Crews battling a wildfire that has burned more than 6,000 acres near Plains had the advantage of relatively cool, calm weather Thursday as they tried to gain an edge over the blaze.
The main part of the Seepay 2 fire had burned about 6,000 acres but a smaller fire that erupted Wednesday joined it, information officer Wayne Johnson said.
''We know it's larger than 6,000 acres,'' Johnson said Thursday. ''We just don't know how much larger.''
Containment of the main fire was estimated at 40 percent.
Johnson said daytime temperatures in the 70s were predicted at the fire's upper elevations. The relatively cool weather and an absence of wind helped firefighters as they dug more lines along the blaze and prepared to ignite some areas to reduce fire fuels, Johnson said.
''We have some favorable weather conditions, so they're going to attack aggressively,'' he said.
Johnson said the cost of fighting the fire was $445,000 as of Wednesday.
The blaze burning trees, brush and grass is on the Flathead Indian Reservation. The fire, reported Sunday, is believed to have been caused by human activity and an investigation continues, Johnson said.
Montana 200, closed intermittently soon after the fire started, remained open Thursday, the first day of the Sanders County Fair in Plains. Fire managers expected increased traffic because of the fair, and asked that motorists not linger along the highway.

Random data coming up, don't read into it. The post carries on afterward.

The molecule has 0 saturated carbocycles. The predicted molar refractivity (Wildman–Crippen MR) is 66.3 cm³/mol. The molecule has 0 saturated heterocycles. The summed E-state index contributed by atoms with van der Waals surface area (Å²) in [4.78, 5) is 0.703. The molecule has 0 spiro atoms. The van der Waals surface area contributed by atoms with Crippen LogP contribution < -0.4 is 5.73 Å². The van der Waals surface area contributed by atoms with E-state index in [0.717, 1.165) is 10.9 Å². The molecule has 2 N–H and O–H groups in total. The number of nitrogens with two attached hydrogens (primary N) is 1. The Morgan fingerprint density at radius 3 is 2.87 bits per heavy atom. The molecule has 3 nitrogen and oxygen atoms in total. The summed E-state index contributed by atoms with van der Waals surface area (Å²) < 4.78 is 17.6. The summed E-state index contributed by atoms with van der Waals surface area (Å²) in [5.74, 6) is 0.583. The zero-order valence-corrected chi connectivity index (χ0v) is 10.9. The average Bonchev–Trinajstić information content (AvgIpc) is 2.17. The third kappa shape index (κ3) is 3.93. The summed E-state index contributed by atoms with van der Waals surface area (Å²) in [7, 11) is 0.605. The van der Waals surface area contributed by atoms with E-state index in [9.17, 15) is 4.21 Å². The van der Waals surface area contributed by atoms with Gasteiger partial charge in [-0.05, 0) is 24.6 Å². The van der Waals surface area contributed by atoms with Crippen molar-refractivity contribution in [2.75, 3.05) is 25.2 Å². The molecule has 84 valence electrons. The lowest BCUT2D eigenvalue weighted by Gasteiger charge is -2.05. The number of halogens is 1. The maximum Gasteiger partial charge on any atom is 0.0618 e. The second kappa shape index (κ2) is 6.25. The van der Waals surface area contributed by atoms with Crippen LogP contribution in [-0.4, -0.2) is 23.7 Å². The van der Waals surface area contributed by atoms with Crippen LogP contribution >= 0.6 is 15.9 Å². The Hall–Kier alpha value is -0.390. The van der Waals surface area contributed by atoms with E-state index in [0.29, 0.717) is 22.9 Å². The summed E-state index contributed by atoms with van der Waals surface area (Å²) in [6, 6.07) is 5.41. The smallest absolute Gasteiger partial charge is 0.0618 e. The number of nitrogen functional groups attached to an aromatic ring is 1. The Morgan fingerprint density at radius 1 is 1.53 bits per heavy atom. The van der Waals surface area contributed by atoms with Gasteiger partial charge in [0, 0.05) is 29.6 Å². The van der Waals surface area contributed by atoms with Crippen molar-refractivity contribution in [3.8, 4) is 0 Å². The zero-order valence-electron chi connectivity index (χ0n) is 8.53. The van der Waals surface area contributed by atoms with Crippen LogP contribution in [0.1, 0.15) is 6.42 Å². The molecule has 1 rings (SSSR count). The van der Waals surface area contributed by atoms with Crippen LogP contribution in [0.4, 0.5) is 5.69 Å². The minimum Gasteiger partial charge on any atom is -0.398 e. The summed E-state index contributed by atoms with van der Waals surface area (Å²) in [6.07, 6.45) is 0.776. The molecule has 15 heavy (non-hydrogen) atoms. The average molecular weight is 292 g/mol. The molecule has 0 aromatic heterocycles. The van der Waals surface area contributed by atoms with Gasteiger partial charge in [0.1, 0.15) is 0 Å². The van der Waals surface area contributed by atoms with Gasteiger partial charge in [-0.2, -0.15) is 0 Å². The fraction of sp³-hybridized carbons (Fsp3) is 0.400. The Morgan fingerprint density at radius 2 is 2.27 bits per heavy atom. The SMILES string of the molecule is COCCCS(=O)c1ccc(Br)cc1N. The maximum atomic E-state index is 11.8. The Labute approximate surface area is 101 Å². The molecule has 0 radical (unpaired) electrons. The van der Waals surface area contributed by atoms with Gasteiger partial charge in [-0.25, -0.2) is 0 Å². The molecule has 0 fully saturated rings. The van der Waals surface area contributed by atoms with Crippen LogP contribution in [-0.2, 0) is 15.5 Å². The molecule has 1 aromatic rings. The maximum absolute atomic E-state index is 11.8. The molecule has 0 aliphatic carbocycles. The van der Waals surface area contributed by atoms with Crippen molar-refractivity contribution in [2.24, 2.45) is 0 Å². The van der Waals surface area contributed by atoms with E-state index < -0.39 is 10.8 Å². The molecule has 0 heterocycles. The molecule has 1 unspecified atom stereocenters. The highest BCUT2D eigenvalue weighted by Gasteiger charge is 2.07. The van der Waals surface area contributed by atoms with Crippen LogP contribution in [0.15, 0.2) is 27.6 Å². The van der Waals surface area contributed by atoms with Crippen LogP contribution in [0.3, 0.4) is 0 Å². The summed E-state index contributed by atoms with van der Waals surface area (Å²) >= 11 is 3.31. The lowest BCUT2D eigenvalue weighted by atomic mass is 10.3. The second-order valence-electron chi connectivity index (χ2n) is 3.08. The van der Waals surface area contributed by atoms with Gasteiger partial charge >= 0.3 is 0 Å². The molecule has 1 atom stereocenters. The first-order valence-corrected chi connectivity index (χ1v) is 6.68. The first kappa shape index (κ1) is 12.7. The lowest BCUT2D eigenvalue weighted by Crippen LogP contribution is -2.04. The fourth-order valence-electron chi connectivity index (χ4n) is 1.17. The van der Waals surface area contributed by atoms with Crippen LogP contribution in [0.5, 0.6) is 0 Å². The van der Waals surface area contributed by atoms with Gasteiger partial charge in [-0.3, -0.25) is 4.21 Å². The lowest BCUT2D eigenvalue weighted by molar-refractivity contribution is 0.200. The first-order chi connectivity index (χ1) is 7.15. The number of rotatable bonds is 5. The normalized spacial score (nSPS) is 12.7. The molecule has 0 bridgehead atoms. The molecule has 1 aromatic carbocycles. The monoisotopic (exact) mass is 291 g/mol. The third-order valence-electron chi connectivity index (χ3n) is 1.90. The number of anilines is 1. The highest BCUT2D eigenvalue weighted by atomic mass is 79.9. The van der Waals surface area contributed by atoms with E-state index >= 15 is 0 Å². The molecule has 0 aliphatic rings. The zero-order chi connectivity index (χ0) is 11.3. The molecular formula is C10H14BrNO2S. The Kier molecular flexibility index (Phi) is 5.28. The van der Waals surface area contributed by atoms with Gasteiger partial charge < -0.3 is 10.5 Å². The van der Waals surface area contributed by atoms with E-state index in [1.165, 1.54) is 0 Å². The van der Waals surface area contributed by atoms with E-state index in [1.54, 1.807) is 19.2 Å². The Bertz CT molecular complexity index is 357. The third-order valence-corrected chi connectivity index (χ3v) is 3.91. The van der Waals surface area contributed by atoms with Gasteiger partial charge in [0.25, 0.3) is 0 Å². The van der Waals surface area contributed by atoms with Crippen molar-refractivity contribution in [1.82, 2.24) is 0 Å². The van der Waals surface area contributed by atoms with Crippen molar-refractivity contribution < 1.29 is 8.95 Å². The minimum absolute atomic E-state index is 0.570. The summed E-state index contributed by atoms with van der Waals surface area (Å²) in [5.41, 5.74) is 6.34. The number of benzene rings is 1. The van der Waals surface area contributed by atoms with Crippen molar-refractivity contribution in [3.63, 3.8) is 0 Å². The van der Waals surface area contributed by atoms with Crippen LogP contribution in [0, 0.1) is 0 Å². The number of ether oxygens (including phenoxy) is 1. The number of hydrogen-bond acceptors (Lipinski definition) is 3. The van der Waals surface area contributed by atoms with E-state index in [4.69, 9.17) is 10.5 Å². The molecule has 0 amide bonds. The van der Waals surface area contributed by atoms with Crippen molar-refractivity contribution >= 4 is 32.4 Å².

Five homes earlier described as at risk from the fire remained a concern, but the threat to them has decreased, Johnson said.
In southwestern Montana, the Forest Service said a 7,600-acre wildfire requires prohibiting public use of an area east and south of the Skalkaho Highway. The Signal Rock fire created unsafe conditions, said Dave Bull, the Bitterroot National Forest supervisor. The closed area is used by bow hunters seeking elk. The hunting season opens on Saturday.
Crews have been fighting the Signal Rock fire for a month. Ten percent of the blaze is contained, the Forest Service said.